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Fraunhofer researchers develop tire simulation software for virtual testing; realtime application coming

Researchers at the Fraunhofer Institute for Industrial Mathematics ITWM in Kaiserslautern have developed a software tool—CDTire/3D—enabling the realistic simulation of tires for use in virtual testing on vehicle designs. The software takes into account the heat that is generated during driving and how the properties of the tires change.

The simulation of an automobile is well-understood; however, tires remain a challenge because they behave in a complex, non-linear manner. The calculation is either very drawn out, computationally intensive, and cannot be easily incorporated into the overall model, or it provides inexact results. CDTire/3D addresses these issues.

We have used technology to find a good balance between computation time and accuracy. Instead of mapping it as a volumetric model, we represent the tire as a shell—and that saves a great deal of simulation time, yet still takes into account all of the properties.

—Dr. Manfred Bäcker, head of tire and vehicle simulation at ITWM

First, the researchers calculate individual shells for every functional ply of the real tire: one for every steel belt ply, one for the cap ply, and so on. They subsequently bring these together into a single shell. The model also takes into account the sidewall. In usual simulations, the automobile manufacturers need to completely re-adjust the parameters as soon as the tire width changes in the simulation or the tire pressure varies.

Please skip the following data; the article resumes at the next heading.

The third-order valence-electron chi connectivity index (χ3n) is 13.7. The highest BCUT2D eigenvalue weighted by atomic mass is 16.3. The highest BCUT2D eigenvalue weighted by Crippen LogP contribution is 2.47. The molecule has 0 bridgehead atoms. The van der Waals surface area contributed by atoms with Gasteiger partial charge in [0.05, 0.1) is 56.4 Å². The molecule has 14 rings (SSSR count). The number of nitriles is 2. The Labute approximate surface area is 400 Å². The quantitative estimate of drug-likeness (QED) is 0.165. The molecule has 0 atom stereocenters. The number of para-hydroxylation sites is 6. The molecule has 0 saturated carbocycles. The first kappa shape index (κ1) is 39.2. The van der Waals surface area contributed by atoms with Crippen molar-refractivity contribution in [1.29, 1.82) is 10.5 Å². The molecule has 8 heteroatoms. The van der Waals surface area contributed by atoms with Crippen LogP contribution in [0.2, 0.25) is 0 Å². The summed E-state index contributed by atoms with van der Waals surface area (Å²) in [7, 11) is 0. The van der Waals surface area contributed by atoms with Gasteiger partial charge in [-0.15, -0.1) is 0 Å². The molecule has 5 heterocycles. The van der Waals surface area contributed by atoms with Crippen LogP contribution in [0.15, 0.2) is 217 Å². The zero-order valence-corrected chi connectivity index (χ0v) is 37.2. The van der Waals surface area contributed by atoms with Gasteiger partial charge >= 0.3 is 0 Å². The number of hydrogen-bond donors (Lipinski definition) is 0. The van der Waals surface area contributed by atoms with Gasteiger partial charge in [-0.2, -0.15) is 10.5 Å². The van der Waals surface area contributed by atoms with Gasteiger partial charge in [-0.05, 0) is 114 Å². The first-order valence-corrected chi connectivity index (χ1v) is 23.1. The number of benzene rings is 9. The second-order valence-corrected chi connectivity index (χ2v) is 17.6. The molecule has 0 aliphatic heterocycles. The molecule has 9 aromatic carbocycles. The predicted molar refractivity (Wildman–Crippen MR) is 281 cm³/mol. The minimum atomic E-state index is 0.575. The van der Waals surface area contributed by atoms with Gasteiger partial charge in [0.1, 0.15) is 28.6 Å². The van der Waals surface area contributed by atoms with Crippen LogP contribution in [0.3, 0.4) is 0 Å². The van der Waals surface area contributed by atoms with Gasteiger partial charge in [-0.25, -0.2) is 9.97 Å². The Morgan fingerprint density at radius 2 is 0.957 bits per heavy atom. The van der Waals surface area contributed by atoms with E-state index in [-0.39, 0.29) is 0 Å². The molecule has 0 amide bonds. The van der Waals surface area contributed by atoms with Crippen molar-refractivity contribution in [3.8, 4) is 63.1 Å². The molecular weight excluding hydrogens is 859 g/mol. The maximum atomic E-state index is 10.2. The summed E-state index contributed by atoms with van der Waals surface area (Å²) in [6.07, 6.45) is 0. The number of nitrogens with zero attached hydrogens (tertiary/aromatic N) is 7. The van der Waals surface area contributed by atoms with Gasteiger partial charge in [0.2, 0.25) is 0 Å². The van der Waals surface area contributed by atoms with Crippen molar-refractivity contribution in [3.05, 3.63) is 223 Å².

We completely separated geometry from material properties so that you can alter the tire geometry without having to match the computer model to it.

—Dr. Bäcker

The simulation tool is already in use world-wide, including at Toyota and Daimler.

Additionally, the scientists now incorporate temperature into the simulation. This is important because the tire is dynamically deformed during driving and because the brakes give off heat. As a result, the tire warms up, and its properties change.

The researchers first save the results from CDTire/3D in the temperature model. Then, with the help of these calculations, they simulate how the heat travels in the tires, and finally couple the results back into the structural model. The Swiss Formula-1 Team Sauber wants to employ the temperature model in the future to make their race cars faster in the turns.

Since the system is modularly constructed, we can couple the temperature model to any simulation tool you want.

—Dr. Bäcker

As a result, it can also be connected to the “CDTire/Realtime” tool. This software can also be employed for example during the design of an electronic control system like the Electronic Stability Program, or ESP for short. If a car starts to loose traction or slide, the ESP selectively applies the brakes of the individual wheels. In about one or two years, Bäcker said, CDTire/Realtime will be able to be deployed using microcontrollers installed in the car to increase the accuracy of the ESP while driving.


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